By Sara Jerving
Every month since June 2009, Tad Steckler has received a disability benefits check from the Department of Veterans Affairs. Steckler retired from the Army at age 40 as a master sergeant with a Soldier’s Medal for heroism, and he’d built a new life on the foundation of his checks.
The money covered rent on a three-bedroom home in Nebraska that he shared with his wife and her two daughters and the lease on the family’s Nissan Leaf electric car. It was all part of the agreement he’d made with the government when he enlisted out of high school: In exchange for his service, he’d be taken care of.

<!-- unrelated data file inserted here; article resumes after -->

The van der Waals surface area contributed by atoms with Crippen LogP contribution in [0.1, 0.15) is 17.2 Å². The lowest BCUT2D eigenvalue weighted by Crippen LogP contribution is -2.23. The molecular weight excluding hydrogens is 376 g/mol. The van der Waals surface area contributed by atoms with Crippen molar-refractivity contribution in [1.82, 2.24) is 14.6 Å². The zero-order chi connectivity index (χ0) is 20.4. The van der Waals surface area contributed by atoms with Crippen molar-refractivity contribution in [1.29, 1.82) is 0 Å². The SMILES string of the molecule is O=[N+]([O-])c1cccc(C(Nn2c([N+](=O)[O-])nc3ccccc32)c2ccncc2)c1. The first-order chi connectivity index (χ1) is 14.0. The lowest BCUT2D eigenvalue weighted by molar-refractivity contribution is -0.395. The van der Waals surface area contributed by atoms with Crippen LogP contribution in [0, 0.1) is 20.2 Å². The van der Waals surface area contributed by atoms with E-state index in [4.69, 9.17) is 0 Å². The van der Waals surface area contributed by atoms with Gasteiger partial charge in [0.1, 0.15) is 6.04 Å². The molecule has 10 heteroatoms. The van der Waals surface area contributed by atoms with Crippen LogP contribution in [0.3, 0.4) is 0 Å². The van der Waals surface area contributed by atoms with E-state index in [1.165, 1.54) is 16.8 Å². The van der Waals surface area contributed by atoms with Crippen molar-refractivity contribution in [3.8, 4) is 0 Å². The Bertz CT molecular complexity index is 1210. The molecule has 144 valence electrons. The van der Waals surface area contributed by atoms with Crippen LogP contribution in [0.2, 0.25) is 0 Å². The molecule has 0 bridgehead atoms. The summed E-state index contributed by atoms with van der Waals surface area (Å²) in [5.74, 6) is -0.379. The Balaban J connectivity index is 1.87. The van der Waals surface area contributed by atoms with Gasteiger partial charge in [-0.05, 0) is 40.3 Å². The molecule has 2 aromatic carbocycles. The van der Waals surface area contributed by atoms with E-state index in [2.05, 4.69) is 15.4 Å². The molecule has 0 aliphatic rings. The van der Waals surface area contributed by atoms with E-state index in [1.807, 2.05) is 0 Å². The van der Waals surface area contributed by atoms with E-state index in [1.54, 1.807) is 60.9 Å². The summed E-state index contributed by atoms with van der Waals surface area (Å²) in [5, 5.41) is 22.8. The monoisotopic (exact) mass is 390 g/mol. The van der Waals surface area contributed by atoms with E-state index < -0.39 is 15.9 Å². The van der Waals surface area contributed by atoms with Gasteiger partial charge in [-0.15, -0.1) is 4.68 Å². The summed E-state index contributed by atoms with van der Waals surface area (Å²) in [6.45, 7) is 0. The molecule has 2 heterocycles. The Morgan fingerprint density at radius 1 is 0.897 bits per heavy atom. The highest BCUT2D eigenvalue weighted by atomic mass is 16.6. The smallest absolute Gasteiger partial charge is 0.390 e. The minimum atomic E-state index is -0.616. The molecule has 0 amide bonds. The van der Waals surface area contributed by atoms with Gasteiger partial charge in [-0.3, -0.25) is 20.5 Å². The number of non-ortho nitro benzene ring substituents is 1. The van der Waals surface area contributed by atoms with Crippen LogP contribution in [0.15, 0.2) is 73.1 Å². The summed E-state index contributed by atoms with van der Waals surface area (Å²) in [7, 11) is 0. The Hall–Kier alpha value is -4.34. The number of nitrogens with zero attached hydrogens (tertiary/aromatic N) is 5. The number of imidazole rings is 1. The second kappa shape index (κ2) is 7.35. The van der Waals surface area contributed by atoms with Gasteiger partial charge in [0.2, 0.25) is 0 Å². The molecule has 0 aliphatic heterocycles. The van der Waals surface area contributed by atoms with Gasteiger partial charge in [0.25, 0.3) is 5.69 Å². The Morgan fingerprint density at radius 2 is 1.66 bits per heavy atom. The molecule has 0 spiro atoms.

Last June, Steckler’s wife, Robyn Loveland, opened what she thought was just another envelope from the VA. Except this one wasn’t a check — it was a bill for more than $10,000.
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